- Call on your friends and family to help. You may have a few tradies in your friends group. While you will still need to pay them (unless you’re able to offer them your own expertise in return), they may be more willing to work with flexible timelines. For smaller jobs, getting a bunch of friends together for a painting session or a particular project may be something you can get everyone on board for in return for a few pizzas and refreshments!
- Doing as much as you can yourself will save on labour costs. Hardware stores and YouTube are great resources for guides on how to do simple jobs like plastering, painting, installing floor coverings, etc. Even doing your own demo and cleanup can save you money. Do remember that some jobs must be done by qualified tradespeople, including electrical work – and the expertise that a good tradie can offer is a worthy investment.
- Measure twice, cut once! Avoid costly mistakes by ensuring that your measurements are correct.
- Avoid buying too much paint by measuring your room and checking with your local paint store as to how much you will need. Allow a little extra for touch-ups.
- If you only need a small amount of paint to finish a job, or part of a roll of underlay, etc, check out what’s available in your local community on Facebook Marketplace or TradeMe. Often people sell off remnants from their own projects for a reduced price or even for free just to get rid of it.
- Anything that you remove or have left over that’s still usable can be sold online to offset your costs too.
Renovations on a tight budget
When you want to revamp a room but your budget is severely limited, there are simple things that you can do to achieve a new look.
- Can’t afford new carpet? Sanding and staining your floorboards can improve the look of a room. A big statement rug can bring in some personality and warmth or cover up the less ideal spots.
- A new paint job can give any room an instant makeover. Consider the feeling that you want in the room and how colour can help you achieve that look.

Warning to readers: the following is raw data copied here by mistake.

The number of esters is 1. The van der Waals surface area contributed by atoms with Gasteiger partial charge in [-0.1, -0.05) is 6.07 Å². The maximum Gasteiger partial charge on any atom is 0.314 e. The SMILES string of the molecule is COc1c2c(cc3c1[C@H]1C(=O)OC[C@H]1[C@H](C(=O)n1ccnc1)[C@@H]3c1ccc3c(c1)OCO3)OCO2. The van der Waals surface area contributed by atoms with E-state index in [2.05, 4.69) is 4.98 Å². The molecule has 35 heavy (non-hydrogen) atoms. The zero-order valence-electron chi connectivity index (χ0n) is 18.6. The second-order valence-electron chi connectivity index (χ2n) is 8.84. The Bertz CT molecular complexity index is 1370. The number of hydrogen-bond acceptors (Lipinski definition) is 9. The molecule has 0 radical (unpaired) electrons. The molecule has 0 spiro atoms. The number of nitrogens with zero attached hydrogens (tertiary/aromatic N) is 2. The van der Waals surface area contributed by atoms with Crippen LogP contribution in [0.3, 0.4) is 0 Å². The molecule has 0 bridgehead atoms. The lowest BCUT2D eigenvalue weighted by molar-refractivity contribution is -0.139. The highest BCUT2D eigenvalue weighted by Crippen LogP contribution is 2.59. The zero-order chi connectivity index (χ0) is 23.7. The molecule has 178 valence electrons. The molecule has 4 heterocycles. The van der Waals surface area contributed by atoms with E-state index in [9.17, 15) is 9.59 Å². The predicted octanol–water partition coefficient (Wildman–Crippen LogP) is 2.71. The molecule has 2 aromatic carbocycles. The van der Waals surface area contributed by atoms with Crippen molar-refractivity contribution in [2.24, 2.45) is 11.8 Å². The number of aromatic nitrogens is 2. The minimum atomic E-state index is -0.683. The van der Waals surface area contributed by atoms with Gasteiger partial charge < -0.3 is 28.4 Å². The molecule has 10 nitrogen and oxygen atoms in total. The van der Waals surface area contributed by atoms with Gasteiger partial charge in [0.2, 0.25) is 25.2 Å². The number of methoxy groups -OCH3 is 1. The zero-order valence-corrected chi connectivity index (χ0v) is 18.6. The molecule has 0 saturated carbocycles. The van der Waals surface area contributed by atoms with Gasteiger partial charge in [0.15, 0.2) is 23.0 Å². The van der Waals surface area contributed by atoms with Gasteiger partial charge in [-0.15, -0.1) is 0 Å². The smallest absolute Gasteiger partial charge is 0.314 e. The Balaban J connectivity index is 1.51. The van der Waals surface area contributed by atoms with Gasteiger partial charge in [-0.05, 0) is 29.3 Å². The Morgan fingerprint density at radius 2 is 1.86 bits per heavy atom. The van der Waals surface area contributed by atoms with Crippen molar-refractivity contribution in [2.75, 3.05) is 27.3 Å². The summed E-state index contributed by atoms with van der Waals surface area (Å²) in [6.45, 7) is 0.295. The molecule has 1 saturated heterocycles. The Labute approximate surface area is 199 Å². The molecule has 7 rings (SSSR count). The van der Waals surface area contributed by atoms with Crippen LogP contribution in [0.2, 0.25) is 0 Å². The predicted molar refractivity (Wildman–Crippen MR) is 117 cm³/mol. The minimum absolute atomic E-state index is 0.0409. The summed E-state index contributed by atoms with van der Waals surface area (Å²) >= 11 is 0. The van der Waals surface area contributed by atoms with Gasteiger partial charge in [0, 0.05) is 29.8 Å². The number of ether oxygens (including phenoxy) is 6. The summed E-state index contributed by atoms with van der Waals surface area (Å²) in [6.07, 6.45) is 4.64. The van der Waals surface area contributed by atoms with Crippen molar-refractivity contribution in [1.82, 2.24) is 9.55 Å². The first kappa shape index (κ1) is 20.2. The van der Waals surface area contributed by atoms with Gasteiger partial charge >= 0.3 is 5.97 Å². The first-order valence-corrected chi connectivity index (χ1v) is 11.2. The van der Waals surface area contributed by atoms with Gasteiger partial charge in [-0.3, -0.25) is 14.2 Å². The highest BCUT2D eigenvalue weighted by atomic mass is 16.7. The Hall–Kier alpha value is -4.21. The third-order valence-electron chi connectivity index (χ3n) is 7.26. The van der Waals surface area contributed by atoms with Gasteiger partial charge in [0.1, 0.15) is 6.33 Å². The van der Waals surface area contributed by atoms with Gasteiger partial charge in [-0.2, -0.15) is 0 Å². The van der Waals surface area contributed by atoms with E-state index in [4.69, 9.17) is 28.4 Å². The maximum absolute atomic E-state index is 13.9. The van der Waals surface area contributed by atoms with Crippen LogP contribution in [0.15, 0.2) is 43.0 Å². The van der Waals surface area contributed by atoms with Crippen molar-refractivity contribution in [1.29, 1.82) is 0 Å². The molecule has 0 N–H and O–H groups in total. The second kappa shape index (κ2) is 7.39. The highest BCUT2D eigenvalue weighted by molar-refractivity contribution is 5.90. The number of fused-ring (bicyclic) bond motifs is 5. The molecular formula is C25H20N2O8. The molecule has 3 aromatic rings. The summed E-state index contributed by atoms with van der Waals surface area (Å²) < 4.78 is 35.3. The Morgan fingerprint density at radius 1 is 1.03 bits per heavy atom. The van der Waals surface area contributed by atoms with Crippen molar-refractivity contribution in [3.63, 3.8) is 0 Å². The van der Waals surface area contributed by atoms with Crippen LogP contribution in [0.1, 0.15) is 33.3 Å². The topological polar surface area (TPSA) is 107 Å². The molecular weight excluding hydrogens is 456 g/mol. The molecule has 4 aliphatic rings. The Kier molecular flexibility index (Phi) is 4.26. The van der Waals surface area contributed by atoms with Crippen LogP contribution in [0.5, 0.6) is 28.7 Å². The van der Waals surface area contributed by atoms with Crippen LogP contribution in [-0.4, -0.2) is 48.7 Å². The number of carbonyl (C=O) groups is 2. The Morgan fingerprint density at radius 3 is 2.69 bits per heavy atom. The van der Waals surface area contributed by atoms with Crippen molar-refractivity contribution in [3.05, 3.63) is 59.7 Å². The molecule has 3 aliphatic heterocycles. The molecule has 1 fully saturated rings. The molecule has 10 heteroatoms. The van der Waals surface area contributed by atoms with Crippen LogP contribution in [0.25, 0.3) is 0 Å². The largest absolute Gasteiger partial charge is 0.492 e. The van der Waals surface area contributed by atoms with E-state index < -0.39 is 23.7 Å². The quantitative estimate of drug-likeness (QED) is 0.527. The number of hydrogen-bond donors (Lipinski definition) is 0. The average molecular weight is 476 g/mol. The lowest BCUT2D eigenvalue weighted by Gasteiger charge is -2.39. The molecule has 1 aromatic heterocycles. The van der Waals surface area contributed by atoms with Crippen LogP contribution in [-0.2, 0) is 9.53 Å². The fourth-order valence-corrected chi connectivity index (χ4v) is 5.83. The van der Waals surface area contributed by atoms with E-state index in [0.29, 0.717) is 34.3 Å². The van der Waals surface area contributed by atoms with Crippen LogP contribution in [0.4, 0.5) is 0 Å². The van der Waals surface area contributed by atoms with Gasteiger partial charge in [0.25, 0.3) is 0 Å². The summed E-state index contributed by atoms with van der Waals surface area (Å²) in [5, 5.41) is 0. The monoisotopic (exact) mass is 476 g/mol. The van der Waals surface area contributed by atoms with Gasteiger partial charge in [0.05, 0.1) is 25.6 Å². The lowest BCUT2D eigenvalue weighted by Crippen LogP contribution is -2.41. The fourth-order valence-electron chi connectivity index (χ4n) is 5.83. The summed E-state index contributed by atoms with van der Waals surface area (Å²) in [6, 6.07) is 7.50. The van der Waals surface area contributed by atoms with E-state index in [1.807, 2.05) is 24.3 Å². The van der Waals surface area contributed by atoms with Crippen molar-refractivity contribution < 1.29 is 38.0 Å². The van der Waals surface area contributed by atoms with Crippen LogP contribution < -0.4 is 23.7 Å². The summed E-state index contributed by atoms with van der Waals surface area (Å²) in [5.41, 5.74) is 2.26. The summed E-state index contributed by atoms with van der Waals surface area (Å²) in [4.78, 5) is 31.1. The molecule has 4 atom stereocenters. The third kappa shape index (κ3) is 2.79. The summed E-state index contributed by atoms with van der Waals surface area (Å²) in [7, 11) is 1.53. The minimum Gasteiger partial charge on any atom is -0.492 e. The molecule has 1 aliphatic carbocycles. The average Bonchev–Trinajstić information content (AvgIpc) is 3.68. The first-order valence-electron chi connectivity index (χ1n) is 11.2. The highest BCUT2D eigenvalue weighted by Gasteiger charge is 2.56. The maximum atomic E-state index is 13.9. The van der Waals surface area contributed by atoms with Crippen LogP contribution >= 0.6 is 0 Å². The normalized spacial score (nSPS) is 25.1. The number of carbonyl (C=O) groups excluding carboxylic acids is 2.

- If you really want some pattern on the walls but can’t afford to do the whole room, wallpapering a feature wall can have a big impact.
- New lighting can make a massive difference to a room, giving you task lighting where needed, stylish decor, or added ambience. Even the lightbulb colour you choose can make a difference. Choose a “warm” white for lounges and bedrooms for added cosiness.
- For a kitchen refresh, if your cabinets are structurally sound, you could just change or recoat the doors and drawers. Changing handles or lighting, a benchtop or adding shelves can also bring a new look.
- Artwork is a simple way to revamp boring walls. Use a collection of interesting frames and fill them with favourite photos to create a focus point in a bland hallway.
- Old furniture can be updated by repainting or covering in adhesive vinyl which comes in a range of colours and patterns.
Written by Julie Scanlon
Julie is Editor for Kidspot NZ and our MVP. Her hobbies include laughing uncontrollably at her own jokes, annoying her family by asking questions about movie plots, and never taking anything too seriously. She speaks a little Spanish and a lot of Yorkshire.
Favourite motto to live by: “It ain’t nothing but a thing”